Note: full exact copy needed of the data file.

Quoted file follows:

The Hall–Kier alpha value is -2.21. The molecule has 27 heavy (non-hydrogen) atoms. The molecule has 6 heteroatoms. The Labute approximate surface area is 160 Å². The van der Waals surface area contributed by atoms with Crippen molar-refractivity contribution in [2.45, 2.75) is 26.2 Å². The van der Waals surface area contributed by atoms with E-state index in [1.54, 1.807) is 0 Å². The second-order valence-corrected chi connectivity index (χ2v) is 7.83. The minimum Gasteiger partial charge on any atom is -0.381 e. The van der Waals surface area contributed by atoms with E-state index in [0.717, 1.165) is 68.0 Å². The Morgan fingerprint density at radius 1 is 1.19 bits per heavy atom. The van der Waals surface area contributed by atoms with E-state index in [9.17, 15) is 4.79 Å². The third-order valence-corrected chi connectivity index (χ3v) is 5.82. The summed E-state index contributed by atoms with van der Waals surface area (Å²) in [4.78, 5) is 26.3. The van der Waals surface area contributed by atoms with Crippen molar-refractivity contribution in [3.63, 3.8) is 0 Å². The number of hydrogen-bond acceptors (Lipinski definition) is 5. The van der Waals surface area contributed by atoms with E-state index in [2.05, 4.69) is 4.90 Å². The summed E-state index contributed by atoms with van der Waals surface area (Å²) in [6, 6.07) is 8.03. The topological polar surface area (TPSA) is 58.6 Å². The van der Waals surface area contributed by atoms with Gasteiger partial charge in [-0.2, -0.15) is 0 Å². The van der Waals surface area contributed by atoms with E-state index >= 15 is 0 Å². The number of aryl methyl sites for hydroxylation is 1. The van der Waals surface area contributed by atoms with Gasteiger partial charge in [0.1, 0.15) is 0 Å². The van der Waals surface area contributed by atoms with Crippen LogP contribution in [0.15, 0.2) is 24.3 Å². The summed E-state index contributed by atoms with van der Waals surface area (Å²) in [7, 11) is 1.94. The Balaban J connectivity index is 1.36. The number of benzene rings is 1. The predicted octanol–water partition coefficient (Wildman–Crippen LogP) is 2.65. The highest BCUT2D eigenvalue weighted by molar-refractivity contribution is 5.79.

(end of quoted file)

The Hall–Kier alpha value is -2.21. The molecule has 27 heavy (non-hydrogen) atoms. The molecule has 6 heteroatoms. The Labute approximate surface area is 160 Å². The van der Waals surface area contributed by atoms with Crippen molar-refractivity contribution in [2.45, 2.75) is 26.2 Å². The van der Waals surface area contributed by atoms with E-state index in [1.54, 1.807) is 0 Å². The second-order valence-corrected chi connectivity index (χ2v) is 7.83. The minimum Gasteiger partial charge on any atom is -0.381 e. The van der Waals surface area contributed by atoms with E-state index in [0.717, 1.165) is 68.0 Å². The Morgan fingerprint density at radius 1 is 1.19 bits per heavy atom. The van der Waals surface area contributed by atoms with E-state index in [9.17, 15) is 4.79 Å². The third-order valence-corrected chi connectivity index (χ3v) is 5.82. The summed E-state index contributed by atoms with van der Waals surface area (Å²) in [4.78, 5) is 26.3. The van der Waals surface area contributed by atoms with Crippen molar-refractivity contribution in [3.63, 3.8) is 0 Å². The number of hydrogen-bond acceptors (Lipinski definition) is 5. The van der Waals surface area contributed by atoms with E-state index in [2.05, 4.69) is 4.90 Å². The summed E-state index contributed by atoms with van der Waals surface area (Å²) in [6, 6.07) is 8.03. The topological polar surface area (TPSA) is 58.6 Å². The van der Waals surface area contributed by atoms with Gasteiger partial charge in [-0.2, -0.15) is 0 Å². The van der Waals surface area contributed by atoms with E-state index >= 15 is 0 Å². The number of aryl methyl sites for hydroxylation is 1. The van der Waals surface area contributed by atoms with Gasteiger partial charge in [0.1, 0.15) is 0 Å². The van der Waals surface area contributed by atoms with Crippen LogP contribution in [0.15, 0.2) is 24.3 Å². The summed E-state index contributed by atoms with van der Waals surface area (Å²) in [7, 11) is 1.94. The Balaban J connectivity index is 1.36. The number of benzene rings is 1. The predicted octanol–water partition coefficient (Wildman–Crippen LogP) is 2.65. The highest BCUT2D eigenvalue weighted by molar-refractivity contribution is 5.79.